The Orange Institution will be seeking a meeting with Choice Housing to ascertain why they failed to consult the members of Belfast Orange Hall, Clifton Street, giving them no choice or say, regarding the proposed housing development at Stanhope Street / Regent Street.
There are questions to be answered by Belfast City Council relating to the planning process used, which failed to recognise the sensitivities of this area with regard to cultural expression.
How did the planners approve this application in light of the ‘Cultural Corridor’ concept developed by Belfast City Council? This was supposed to focus on the ‘built heritage and authentic character as a catalyst for sustainable regeneration, with cultural and educational organisations working together to develop a cohesive place-based plan to showcase the heritage of this part of the city’.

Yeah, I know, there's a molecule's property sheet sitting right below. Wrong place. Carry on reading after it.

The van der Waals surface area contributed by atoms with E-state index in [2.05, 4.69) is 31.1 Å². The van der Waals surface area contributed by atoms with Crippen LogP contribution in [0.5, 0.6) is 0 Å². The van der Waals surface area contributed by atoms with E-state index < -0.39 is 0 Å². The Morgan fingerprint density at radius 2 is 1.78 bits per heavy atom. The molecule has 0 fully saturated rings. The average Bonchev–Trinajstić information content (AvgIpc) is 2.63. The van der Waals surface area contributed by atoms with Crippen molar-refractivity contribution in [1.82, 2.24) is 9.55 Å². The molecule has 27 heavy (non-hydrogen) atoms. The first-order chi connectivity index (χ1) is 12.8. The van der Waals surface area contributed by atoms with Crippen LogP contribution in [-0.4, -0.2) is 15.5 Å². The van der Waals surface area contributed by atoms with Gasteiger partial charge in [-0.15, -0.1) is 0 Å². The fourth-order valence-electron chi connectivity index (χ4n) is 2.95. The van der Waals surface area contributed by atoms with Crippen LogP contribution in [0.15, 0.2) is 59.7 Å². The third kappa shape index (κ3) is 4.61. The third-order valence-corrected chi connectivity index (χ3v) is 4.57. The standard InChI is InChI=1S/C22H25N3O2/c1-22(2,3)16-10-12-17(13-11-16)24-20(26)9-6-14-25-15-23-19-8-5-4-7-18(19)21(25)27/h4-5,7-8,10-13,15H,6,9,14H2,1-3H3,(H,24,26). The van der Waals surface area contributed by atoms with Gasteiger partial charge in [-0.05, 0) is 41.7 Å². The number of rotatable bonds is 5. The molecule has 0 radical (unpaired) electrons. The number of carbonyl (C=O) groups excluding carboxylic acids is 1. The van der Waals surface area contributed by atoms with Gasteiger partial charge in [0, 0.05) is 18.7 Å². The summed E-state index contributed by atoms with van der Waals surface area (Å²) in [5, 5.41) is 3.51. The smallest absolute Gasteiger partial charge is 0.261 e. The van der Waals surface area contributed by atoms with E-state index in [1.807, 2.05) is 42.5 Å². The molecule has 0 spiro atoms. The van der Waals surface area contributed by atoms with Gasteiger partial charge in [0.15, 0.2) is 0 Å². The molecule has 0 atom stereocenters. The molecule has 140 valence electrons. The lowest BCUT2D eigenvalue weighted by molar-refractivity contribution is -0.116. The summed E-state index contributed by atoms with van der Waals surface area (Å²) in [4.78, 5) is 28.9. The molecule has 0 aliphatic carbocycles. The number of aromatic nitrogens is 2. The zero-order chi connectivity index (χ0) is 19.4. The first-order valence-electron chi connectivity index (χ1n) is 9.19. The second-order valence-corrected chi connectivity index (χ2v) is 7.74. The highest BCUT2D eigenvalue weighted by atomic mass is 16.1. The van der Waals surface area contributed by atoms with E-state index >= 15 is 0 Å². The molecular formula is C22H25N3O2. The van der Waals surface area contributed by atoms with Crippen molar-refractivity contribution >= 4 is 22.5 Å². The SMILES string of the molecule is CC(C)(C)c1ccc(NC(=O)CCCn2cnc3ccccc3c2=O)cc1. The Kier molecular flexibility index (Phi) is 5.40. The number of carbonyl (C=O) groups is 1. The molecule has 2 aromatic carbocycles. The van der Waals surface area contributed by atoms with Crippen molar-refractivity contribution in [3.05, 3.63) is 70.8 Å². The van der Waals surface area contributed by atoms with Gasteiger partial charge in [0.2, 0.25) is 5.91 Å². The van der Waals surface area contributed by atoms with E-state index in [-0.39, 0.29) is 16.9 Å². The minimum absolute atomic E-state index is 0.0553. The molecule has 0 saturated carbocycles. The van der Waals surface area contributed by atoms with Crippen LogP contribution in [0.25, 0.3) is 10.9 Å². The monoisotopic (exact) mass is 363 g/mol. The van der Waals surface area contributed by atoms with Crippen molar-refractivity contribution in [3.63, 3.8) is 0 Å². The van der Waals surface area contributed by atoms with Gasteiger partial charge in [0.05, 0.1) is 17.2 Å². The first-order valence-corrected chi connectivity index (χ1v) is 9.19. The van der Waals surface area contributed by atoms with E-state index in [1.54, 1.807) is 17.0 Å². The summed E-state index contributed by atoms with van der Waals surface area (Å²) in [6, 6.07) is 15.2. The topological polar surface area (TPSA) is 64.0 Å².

Where does this planned development fit into the Department for Communities’ ‘Clifton Gateway Public Realm Scheme’?
Questions need answered and we will appreciate the locally elected representatives assisting us in obtaining the answers.
The Parades Commission created the climate where Choice Housing, and planners, think it is acceptable to create a permanent ‘no go’ area along a main arterial route into Belfast city centre, by consistently and unjustifiably banning supporters of Loyal Order parades from Clifton Street / Donegall Street.
This sectarian ban by the Commission was imposed, even though the Loyal Orders had reached an agreement with the local Roman Catholic Church. Sadly, the members of the Commission, who are accountable to no one, will continue to be well paid for institutionalising sectarianism and rewarding intransigence.
The Orange Institution’s objections do not relate to the needed housing, but how the siting of housing on this main arterial economic route into the city centre makes a nonsense of the aim of a shared city.
If this development goes ahead Clifton Street should be renamed Sectarian Street.